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Man receives right to abode after 10yr immigration battle

UNIMPRESSED: Romeo is not convinced by Theresa May’s apology over the Windrush affair despite his status being confirmed (Photo credit: Ken Passley)

AUCKLAND ELWALDO Romeo, a man who has resided in the UK since the age of four, has been told he has the right to remain after more than 10 years of being deemed an illegal immigrant by the Home Office.

Romeo recently received a letter from the Home Office informing him that he has the right to be in the UK.

However, speaking to The Voice, he said: “I feel bitter for my people. Not for myself per se but for what my ancestors and what my generation and future generations have to go through just to be recognised.”

His apparent illegal status was brought to light when he applied to renew his British passport after losing it.

But he was told by the Passport Office that he could not be issued with a new British passport as, according to them, he had never had one.


At one point Her Majesty’s Passport Office warned him that his documents would be destroyed. Romeo said that after sending his identification documents to the authorities he was told that he applied too late.

In a bid to verify his status, the British resident, who for most of his life went by the name Elwaldo Romeo, changed his name by deed poll after discovering the addition of Auckland as his first name on his birth certificate. Romeo was not listed as his last name on his birth certificate.

However, just before Easter, Romeo was informed by the Home Office via a phone call that he had the right to stay.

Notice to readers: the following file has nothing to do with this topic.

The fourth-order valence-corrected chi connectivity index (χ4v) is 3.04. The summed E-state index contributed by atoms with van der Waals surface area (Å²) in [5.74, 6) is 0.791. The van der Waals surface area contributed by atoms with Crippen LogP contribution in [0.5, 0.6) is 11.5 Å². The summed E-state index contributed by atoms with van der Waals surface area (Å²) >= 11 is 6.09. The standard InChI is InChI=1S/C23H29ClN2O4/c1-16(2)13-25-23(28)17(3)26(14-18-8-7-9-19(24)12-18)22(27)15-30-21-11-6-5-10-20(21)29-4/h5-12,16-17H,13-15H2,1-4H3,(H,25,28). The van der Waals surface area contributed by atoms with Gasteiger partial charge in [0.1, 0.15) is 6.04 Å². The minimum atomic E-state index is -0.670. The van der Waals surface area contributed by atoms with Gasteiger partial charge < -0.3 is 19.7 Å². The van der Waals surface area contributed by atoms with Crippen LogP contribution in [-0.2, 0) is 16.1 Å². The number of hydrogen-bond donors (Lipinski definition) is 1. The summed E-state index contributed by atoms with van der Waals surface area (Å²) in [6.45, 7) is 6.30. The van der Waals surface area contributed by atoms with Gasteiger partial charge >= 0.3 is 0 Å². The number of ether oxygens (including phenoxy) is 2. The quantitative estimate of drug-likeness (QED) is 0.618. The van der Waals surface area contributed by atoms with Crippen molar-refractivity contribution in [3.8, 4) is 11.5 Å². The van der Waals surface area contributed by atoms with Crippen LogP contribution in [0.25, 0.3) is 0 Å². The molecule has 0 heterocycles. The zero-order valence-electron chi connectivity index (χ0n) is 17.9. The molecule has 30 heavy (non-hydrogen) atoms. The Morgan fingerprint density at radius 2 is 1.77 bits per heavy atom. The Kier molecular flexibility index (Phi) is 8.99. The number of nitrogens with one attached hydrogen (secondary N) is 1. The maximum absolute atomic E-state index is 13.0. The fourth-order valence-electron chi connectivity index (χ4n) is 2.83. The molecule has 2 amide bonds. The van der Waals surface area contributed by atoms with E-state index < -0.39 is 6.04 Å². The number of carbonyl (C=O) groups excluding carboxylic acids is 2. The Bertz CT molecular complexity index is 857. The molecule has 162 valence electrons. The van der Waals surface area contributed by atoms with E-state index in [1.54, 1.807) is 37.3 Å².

He said: “They told me I will not be deported, I will not need to go back to the Home Office every two weeks to register and I have the right to work.”

He was subsequently told that not only did he now have the right to abode, but he had always had the right to abode. “I can only be what I am. I can’t pretend to be an Antiguan,” he said. “I left there when I was four. I’ve lived here all my life,” the grandfather-of- five said.


The 63-year-old said he doesn’t know what his family, who he says were more emotional about the ordeal than he was, would have done if he was considered an illegal immigrant. At the time of writing, Romeo was still awaiting his new passport, but he had been fast-tracked through the application process.

Romeo was initially sceptical about sharing his experiences, but said he thought about the bigger picture. “When I thought about it and I thought this has happened to a lot of people – maybe [they’re] not in the same position as me and maybe I can highlight that if it can happen to someone like me, it can happen to anybody.”

He criticised Prime Minister Theresa May over her initial failure to agree to meet with leaders from Caribbean countries over the Windrush immigration fiasco and was sceptical about celebrations to mark the 70th anniversary of the Empire Windrush arrival.

“What is there to celebrate really? You’ve depleted a whole race of people of their...people with all their skills.”

He added: “At the end of the day it’s a big black cloud isn’t it. The Government has created a big black cloud.” Romeo said he believed that immigration authorities are motivated by targets.

“They see you as a statistic on their chart that’s got to be deported. What they are doing, it’s about’s wrong. They’re picking on a particular race of people, which fundamentally they’ve got laws against,” he added. He was also unimpressed by the Government’s offer of citizenship to the Windrush generation.


“British citizenship? We’ve never lost it. How can you apply for something you’ve not lost? Because [they] want to move the goalpost doesn’t mean we have to move with [them]. We are what we are.”

He is undecided about where he will visit first once his new passport comes through – the wedding of a niece is on the cards, but he’d also like to revisit his birthplace of Antigua, a country he was unable to return to for his mother’s funeral.

Whatever his destination of choice, Rachelle Romeo, his daughter, who spoke at a recent Windrush event organised by MP Diane Abbott, is likely to still be weary.

He said: “At this moment in time, when I sit down with my daughter she says to me: ‘Dad, when you get that passport just make sure you take the passport number in case you lose it again.’

"Until I get it, her mind won’t be at rest.”

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